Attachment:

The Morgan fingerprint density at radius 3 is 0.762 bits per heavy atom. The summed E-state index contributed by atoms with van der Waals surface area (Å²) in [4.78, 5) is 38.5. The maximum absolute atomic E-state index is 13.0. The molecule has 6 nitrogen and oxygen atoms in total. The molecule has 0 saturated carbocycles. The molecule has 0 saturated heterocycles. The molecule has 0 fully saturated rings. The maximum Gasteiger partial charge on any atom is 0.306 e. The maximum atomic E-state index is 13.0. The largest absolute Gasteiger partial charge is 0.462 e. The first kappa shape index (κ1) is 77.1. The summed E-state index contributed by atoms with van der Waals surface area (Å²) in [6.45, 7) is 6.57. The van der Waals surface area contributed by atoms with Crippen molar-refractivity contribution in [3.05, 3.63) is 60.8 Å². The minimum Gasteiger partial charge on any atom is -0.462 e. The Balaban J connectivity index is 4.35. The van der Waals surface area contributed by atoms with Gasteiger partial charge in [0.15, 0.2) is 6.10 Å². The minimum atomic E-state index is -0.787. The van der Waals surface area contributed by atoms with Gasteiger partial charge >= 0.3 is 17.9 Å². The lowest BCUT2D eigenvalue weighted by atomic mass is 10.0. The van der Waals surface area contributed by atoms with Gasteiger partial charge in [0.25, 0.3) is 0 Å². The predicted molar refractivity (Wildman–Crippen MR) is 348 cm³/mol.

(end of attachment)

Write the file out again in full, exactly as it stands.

The Morgan fingerprint density at radius 3 is 0.762 bits per heavy atom. The summed E-state index contributed by atoms with van der Waals surface area (Å²) in [4.78, 5) is 38.5. The maximum absolute atomic E-state index is 13.0. The molecule has 6 nitrogen and oxygen atoms in total. The molecule has 0 saturated carbocycles. The molecule has 0 saturated heterocycles. The molecule has 0 fully saturated rings. The maximum Gasteiger partial charge on any atom is 0.306 e. The maximum atomic E-state index is 13.0. The largest absolute Gasteiger partial charge is 0.462 e. The first kappa shape index (κ1) is 77.1. The summed E-state index contributed by atoms with van der Waals surface area (Å²) in [6.45, 7) is 6.57. The van der Waals surface area contributed by atoms with Crippen molar-refractivity contribution in [3.05, 3.63) is 60.8 Å². The minimum Gasteiger partial charge on any atom is -0.462 e. The Balaban J connectivity index is 4.35. The van der Waals surface area contributed by atoms with Gasteiger partial charge in [0.15, 0.2) is 6.10 Å². The minimum atomic E-state index is -0.787. The van der Waals surface area contributed by atoms with Gasteiger partial charge >= 0.3 is 17.9 Å². The lowest BCUT2D eigenvalue weighted by atomic mass is 10.0. The van der Waals surface area contributed by atoms with Gasteiger partial charge in [0.25, 0.3) is 0 Å². The predicted molar refractivity (Wildman–Crippen MR) is 348 cm³/mol.